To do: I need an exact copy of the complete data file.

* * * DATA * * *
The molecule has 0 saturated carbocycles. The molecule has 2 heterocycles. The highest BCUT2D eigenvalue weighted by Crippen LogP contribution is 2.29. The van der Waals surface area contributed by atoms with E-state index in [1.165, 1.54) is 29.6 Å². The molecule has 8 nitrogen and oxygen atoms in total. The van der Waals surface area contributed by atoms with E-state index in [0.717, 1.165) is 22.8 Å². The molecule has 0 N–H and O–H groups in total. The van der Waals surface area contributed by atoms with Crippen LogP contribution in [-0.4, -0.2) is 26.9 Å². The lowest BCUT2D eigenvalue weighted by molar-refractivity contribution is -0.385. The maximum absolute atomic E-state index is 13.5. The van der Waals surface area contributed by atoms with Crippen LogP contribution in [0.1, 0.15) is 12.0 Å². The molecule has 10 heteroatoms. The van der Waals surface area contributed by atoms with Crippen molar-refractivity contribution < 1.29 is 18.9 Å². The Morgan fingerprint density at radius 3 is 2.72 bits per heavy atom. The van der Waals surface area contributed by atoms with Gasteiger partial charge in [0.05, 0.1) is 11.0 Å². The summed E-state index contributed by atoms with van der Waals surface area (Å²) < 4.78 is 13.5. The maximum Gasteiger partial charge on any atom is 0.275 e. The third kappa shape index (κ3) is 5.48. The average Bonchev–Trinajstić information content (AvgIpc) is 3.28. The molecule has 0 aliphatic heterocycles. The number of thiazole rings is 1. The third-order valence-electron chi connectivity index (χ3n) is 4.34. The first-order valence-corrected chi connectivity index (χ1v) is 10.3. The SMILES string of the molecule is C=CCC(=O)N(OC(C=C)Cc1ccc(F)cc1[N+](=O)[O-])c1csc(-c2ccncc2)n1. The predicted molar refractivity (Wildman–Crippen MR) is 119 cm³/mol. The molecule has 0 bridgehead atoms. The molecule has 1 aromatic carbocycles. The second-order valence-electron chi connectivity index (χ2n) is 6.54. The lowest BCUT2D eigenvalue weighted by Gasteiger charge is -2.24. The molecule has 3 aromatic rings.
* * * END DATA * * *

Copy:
The molecule has 0 saturated carbocycles. The molecule has 2 heterocycles. The highest BCUT2D eigenvalue weighted by Crippen LogP contribution is 2.29. The van der Waals surface area contributed by atoms with E-state index in [1.165, 1.54) is 29.6 Å². The molecule has 8 nitrogen and oxygen atoms in total. The van der Waals surface area contributed by atoms with E-state index in [0.717, 1.165) is 22.8 Å². The molecule has 0 N–H and O–H groups in total. The van der Waals surface area contributed by atoms with Crippen LogP contribution in [-0.4, -0.2) is 26.9 Å². The lowest BCUT2D eigenvalue weighted by molar-refractivity contribution is -0.385. The maximum absolute atomic E-state index is 13.5. The van der Waals surface area contributed by atoms with Crippen LogP contribution in [0.1, 0.15) is 12.0 Å². The molecule has 10 heteroatoms. The van der Waals surface area contributed by atoms with Crippen molar-refractivity contribution < 1.29 is 18.9 Å². The Morgan fingerprint density at radius 3 is 2.72 bits per heavy atom. The van der Waals surface area contributed by atoms with Gasteiger partial charge in [0.05, 0.1) is 11.0 Å². The summed E-state index contributed by atoms with van der Waals surface area (Å²) < 4.78 is 13.5. The maximum Gasteiger partial charge on any atom is 0.275 e. The third kappa shape index (κ3) is 5.48. The average Bonchev–Trinajstić information content (AvgIpc) is 3.28. The molecule has 0 aliphatic heterocycles. The number of thiazole rings is 1. The third-order valence-electron chi connectivity index (χ3n) is 4.34. The first-order valence-corrected chi connectivity index (χ1v) is 10.3. The SMILES string of the molecule is C=CCC(=O)N(OC(C=C)Cc1ccc(F)cc1[N+](=O)[O-])c1csc(-c2ccncc2)n1. The predicted molar refractivity (Wildman–Crippen MR) is 119 cm³/mol. The molecule has 0 bridgehead atoms. The molecule has 1 aromatic carbocycles. The second-order valence-electron chi connectivity index (χ2n) is 6.54. The lowest BCUT2D eigenvalue weighted by Gasteiger charge is -2.24. The molecule has 3 aromatic rings.